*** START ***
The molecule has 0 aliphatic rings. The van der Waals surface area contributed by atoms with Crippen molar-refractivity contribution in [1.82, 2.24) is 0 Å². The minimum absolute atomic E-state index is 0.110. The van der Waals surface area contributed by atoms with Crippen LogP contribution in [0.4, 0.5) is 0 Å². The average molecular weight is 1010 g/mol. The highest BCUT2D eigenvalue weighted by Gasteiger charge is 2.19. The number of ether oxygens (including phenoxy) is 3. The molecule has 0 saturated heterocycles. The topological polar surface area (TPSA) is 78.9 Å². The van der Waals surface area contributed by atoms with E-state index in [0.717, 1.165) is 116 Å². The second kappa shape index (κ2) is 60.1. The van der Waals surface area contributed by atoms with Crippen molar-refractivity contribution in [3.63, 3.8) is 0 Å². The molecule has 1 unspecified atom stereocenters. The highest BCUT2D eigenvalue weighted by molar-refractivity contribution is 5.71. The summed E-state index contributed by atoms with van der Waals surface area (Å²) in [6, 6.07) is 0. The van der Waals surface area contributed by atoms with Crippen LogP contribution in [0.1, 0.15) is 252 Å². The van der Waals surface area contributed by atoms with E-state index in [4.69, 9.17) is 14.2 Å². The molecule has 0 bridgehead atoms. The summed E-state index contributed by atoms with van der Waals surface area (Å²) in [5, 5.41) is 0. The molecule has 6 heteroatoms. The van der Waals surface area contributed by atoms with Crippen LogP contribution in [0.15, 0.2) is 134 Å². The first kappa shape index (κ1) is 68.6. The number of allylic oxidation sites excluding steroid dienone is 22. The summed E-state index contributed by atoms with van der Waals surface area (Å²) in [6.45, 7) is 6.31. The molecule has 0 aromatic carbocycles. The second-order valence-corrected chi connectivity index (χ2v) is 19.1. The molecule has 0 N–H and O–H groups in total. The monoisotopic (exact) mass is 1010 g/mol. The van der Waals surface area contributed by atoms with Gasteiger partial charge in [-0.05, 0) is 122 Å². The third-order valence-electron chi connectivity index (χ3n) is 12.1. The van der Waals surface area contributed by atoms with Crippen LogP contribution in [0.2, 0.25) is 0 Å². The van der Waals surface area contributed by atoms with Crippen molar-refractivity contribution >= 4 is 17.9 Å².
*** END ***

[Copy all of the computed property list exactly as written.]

The molecule has 0 aliphatic rings. The van der Waals surface area contributed by atoms with Crippen molar-refractivity contribution in [1.82, 2.24) is 0 Å². The minimum absolute atomic E-state index is 0.110. The van der Waals surface area contributed by atoms with Crippen LogP contribution in [0.4, 0.5) is 0 Å². The average molecular weight is 1010 g/mol. The highest BCUT2D eigenvalue weighted by Gasteiger charge is 2.19. The number of ether oxygens (including phenoxy) is 3. The molecule has 0 saturated heterocycles. The topological polar surface area (TPSA) is 78.9 Å². The van der Waals surface area contributed by atoms with E-state index in [0.717, 1.165) is 116 Å². The second kappa shape index (κ2) is 60.1. The van der Waals surface area contributed by atoms with Crippen molar-refractivity contribution in [3.63, 3.8) is 0 Å². The molecule has 1 unspecified atom stereocenters. The highest BCUT2D eigenvalue weighted by molar-refractivity contribution is 5.71. The summed E-state index contributed by atoms with van der Waals surface area (Å²) in [6, 6.07) is 0. The van der Waals surface area contributed by atoms with Crippen LogP contribution in [0.1, 0.15) is 252 Å². The van der Waals surface area contributed by atoms with E-state index in [4.69, 9.17) is 14.2 Å². The molecule has 0 bridgehead atoms. The summed E-state index contributed by atoms with van der Waals surface area (Å²) in [5, 5.41) is 0. The molecule has 6 heteroatoms. The van der Waals surface area contributed by atoms with Crippen LogP contribution in [0.15, 0.2) is 134 Å². The first kappa shape index (κ1) is 68.6. The number of allylic oxidation sites excluding steroid dienone is 22. The summed E-state index contributed by atoms with van der Waals surface area (Å²) in [6.45, 7) is 6.31. The molecule has 0 aromatic carbocycles. The second-order valence-corrected chi connectivity index (χ2v) is 19.1. The molecule has 0 N–H and O–H groups in total. The monoisotopic (exact) mass is 1010 g/mol. The van der Waals surface area contributed by atoms with Gasteiger partial charge in [-0.05, 0) is 122 Å². The third-order valence-electron chi connectivity index (χ3n) is 12.1. The van der Waals surface area contributed by atoms with Crippen LogP contribution in [0.2, 0.25) is 0 Å². The van der Waals surface area contributed by atoms with Crippen molar-refractivity contribution >= 4 is 17.9 Å².